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Here's my seasickness cure.
One for each of us.
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Old 10-15-2016, 08:38 AM   #49
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Lots of interesting theories so far. In the end mostly anecdotal, as there is almost as many theories as people. However, as a medico I have studied this quite a bit and there does seen to be a genetic predisposition to some extent. My father never got seasick, no matter what, when even I would sometimes feel a bit sleepy, which is the closest I ever get, when we were at anchor for him to fish, and the swell was large. His mother, my grandmother, was once given a special citation and a gift in appreciation after a cruise ship she came back to NZ from the UK on ran into such nasty weather most of the service personnel and crew were debilitated by seasickness, and she rolled up her sleeves and helped out, serving meals to folk in their cabins, and tending to them like a crew member.

Personally, for most, the best advice appears to be, as some have said, pre-load with a calmative like Dramamine or Travacalm or similar, repeated at intervals if necessary, rather than wait to see, and...perhaps more importantly...to try and not fight the movement by continually balancing against the movement, but to try and become one with the vessel, so ones muscles are not in continual motion fighting the movement, as that's the thing that really sets folk off in the end. Hence why the natural and sensible response to seasickness is to go and lie down. Moving with the boat can be helped also by wedging oneself into a seat, preferably in a corner somewhere, and going with the flow, as it were. If you do that, it does not make any difference looking at the sea, the horizon, or a book, for that matter. You will normally be ok. This is why taking the helm is often helpful, because one tends to do exactly that. You wedge oneself into a set position, then go with the boat's movement - that and because you are concentrating so much on steering, you forget to fight the motion.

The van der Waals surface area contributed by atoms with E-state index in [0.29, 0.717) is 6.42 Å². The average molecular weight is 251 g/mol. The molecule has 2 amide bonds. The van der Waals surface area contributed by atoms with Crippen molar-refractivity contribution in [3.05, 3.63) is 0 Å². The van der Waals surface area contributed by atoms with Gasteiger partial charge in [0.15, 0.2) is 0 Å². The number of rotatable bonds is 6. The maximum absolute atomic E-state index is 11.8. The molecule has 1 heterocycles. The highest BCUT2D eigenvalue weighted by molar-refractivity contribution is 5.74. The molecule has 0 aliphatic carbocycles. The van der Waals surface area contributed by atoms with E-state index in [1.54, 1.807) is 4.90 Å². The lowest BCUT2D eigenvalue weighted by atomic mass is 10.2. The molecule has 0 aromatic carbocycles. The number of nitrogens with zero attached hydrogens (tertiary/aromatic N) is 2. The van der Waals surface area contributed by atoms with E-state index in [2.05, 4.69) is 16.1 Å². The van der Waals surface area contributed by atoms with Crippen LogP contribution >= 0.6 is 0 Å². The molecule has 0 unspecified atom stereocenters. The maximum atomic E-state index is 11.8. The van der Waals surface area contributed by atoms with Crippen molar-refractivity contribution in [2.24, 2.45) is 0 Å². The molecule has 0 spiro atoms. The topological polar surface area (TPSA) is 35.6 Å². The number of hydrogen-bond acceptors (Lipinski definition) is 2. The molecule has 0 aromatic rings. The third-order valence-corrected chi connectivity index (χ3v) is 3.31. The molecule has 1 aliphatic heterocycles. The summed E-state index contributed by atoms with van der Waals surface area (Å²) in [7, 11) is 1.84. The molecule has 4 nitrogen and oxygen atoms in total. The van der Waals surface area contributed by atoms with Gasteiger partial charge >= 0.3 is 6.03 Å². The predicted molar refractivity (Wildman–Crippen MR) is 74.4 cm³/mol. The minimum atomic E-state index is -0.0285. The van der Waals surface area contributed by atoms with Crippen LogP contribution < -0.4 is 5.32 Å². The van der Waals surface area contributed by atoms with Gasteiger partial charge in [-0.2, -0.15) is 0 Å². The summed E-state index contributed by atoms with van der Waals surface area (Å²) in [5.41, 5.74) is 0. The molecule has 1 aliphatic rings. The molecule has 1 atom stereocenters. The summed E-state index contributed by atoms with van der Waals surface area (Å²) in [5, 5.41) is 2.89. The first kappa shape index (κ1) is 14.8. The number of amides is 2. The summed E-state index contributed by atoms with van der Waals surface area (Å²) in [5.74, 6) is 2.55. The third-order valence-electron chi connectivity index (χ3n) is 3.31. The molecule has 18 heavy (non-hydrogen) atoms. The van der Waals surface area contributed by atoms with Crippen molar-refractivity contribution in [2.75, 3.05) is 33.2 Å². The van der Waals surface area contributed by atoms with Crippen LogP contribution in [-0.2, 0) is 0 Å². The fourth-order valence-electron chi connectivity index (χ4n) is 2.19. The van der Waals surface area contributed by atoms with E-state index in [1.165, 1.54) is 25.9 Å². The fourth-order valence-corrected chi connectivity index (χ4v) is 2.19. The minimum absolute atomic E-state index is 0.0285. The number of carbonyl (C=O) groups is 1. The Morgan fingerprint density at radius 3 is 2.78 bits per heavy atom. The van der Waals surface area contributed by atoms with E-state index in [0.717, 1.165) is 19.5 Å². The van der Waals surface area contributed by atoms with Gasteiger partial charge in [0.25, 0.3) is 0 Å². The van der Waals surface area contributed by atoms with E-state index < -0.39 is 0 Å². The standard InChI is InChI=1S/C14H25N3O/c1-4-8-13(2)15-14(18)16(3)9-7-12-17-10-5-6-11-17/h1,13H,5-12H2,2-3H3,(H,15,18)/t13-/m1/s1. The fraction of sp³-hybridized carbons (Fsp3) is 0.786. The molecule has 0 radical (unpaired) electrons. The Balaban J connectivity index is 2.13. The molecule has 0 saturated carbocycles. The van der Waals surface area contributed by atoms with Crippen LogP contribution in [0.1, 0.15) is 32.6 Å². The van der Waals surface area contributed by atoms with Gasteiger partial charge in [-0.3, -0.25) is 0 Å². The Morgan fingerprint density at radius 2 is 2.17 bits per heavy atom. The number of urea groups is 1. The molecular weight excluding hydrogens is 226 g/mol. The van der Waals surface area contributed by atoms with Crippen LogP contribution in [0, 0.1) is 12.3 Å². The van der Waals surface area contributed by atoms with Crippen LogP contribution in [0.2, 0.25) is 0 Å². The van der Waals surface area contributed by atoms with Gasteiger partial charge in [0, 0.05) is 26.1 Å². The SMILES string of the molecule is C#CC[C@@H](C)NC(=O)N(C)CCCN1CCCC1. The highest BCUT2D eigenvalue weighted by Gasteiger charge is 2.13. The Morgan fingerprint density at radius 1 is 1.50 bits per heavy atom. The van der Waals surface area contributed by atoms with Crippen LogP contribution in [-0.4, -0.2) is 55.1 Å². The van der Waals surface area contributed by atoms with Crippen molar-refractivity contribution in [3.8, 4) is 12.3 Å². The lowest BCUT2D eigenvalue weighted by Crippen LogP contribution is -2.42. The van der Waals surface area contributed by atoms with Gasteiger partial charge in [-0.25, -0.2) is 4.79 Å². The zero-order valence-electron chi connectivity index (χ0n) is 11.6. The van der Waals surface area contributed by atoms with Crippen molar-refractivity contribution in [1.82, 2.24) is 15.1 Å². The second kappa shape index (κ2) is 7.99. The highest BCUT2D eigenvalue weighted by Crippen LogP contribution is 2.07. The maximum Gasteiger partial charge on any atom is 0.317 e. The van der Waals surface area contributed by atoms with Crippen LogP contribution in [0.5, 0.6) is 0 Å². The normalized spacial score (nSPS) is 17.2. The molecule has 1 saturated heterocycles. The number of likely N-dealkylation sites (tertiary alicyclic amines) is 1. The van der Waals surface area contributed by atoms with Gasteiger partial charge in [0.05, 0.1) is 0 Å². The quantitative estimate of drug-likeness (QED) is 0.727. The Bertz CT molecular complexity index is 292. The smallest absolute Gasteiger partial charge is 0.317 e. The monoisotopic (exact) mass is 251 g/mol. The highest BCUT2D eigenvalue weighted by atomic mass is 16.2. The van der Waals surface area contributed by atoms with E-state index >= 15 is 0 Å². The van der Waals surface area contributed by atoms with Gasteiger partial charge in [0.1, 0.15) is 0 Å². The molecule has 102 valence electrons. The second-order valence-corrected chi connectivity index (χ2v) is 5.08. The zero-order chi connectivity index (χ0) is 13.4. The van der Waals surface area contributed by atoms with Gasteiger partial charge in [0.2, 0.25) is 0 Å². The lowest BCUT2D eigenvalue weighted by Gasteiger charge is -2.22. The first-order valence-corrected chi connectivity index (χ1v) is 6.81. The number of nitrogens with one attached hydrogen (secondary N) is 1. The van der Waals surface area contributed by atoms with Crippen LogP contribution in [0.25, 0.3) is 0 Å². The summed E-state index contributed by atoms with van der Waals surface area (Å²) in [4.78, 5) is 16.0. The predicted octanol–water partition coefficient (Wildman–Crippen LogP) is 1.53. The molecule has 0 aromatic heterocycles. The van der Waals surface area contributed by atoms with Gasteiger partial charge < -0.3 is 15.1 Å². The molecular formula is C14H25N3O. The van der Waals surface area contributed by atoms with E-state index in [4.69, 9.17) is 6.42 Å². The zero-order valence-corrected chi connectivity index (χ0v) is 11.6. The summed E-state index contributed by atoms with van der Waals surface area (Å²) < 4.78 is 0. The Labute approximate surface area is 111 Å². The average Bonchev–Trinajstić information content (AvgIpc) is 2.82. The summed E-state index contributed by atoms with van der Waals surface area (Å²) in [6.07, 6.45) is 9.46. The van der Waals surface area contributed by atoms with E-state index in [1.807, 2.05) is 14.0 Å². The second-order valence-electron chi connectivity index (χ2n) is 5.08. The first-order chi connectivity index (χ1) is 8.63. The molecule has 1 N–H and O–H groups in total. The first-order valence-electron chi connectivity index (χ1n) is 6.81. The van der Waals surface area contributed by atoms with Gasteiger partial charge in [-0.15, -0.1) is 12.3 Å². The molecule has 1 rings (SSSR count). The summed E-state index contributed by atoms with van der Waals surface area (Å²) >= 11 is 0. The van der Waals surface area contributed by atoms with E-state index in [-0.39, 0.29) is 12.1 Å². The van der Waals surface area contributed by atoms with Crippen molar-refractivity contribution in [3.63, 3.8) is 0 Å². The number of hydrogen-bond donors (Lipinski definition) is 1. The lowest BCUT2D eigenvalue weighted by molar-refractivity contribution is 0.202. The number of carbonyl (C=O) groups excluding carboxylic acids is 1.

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Old 10-15-2016, 10:01 AM   #50
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I can understand sea sickness caused by mixed messages to your senory organs and medications, accupressure etc to try to deal with it. What always baffled me during my time in the Navy where those who got sick before we got underway. The word would be passed "Set the special sea detail, make all preparations for heavy weather" and there would be a line up at sick bay to get APC's ( placebo's) and instructions to go to the galley and get a soup can to tie around your neck to avoid accidents. Because if you barfed no matter how sick you where you cleaned up the mess.
Worst duty for getting queasy, the old DEW line extension. My first ship an old destroyer fitted out with a huge radar, take station off Newfoundland in the Winter, make 5 knots in a 50 mile circle for 30 days. That cured me for the next 22 years.
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Old 10-15-2016, 09:16 PM   #51
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Sea Sickness ? How do you avoid it?

Although it's been over 25 years since I've 'fed the fish' my back up has always been 1/2 a Dramamine pill taken before I get off watch, so I can lay down and get a good nap. This lasts me 12 hours. So when I wake up for watch I am rested, and feel fine.

Trial and error; I tried it when I wake up, on the other end of the rest schedule but I am too drowsy to stand watch.

If I followed directions taking 2 pills every 12 hours I would be a zombie.

Making sure to be ON Dramamine prior to rough weather was key also. If it's already rough with no medicine it's too late.

I have seen others use the wrist bands and scopolamine with good result also.

Also, Drinking a glass of milk helped me. Seems milk coats the stomach. Not sure if this is just my way to have a 'mental cure'. Maybe a placebo effect?
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Old 10-15-2016, 10:58 PM   #52
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Try this maneuver several days BEFORE you sail:

https://youtu.be/kEM9p4EX1jk

Watch the video. Good luck.